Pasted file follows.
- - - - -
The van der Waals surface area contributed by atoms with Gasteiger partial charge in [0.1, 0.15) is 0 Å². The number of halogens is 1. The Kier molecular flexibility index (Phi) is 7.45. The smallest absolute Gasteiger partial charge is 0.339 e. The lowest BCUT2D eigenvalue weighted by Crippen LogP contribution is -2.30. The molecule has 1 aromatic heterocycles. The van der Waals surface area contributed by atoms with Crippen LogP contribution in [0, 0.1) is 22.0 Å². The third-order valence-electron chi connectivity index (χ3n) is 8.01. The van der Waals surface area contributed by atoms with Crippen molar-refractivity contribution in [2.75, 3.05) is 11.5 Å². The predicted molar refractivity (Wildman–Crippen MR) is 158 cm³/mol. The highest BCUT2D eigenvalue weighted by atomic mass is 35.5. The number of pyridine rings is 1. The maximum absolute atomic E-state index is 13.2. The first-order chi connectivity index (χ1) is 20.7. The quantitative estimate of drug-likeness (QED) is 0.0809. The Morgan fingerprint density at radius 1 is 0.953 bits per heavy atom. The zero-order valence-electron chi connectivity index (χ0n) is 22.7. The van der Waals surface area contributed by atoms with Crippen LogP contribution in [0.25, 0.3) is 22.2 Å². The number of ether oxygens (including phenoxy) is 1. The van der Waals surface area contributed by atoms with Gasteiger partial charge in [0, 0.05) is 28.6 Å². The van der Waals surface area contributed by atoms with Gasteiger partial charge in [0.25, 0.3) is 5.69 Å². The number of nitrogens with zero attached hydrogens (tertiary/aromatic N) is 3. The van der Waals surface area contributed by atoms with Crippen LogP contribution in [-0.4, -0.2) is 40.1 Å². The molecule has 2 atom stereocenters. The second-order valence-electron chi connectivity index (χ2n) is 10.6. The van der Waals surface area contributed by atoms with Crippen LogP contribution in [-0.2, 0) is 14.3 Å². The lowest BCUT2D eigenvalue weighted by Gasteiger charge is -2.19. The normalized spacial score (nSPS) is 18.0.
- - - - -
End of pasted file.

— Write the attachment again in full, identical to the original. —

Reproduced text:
The van der Waals surface area contributed by atoms with Gasteiger partial charge in [0.1, 0.15) is 0 Å². The number of halogens is 1. The Kier molecular flexibility index (Phi) is 7.45. The smallest absolute Gasteiger partial charge is 0.339 e. The lowest BCUT2D eigenvalue weighted by Crippen LogP contribution is -2.30. The molecule has 1 aromatic heterocycles. The van der Waals surface area contributed by atoms with Crippen LogP contribution in [0, 0.1) is 22.0 Å². The third-order valence-electron chi connectivity index (χ3n) is 8.01. The van der Waals surface area contributed by atoms with Crippen molar-refractivity contribution in [2.75, 3.05) is 11.5 Å². The predicted molar refractivity (Wildman–Crippen MR) is 158 cm³/mol. The highest BCUT2D eigenvalue weighted by atomic mass is 35.5. The number of pyridine rings is 1. The maximum absolute atomic E-state index is 13.2. The first-order chi connectivity index (χ1) is 20.7. The quantitative estimate of drug-likeness (QED) is 0.0809. The Morgan fingerprint density at radius 1 is 0.953 bits per heavy atom. The zero-order valence-electron chi connectivity index (χ0n) is 22.7. The van der Waals surface area contributed by atoms with Crippen LogP contribution in [0.25, 0.3) is 22.2 Å². The number of ether oxygens (including phenoxy) is 1. The van der Waals surface area contributed by atoms with Gasteiger partial charge in [0, 0.05) is 28.6 Å². The van der Waals surface area contributed by atoms with Gasteiger partial charge in [0.25, 0.3) is 5.69 Å². The number of nitrogens with zero attached hydrogens (tertiary/aromatic N) is 3. The van der Waals surface area contributed by atoms with Crippen LogP contribution in [-0.4, -0.2) is 40.1 Å². The molecule has 2 atom stereocenters. The second-order valence-electron chi connectivity index (χ2n) is 10.6. The van der Waals surface area contributed by atoms with Crippen LogP contribution in [-0.2, 0) is 14.3 Å². The lowest BCUT2D eigenvalue weighted by Gasteiger charge is -2.19. The normalized spacial score (nSPS) is 18.0.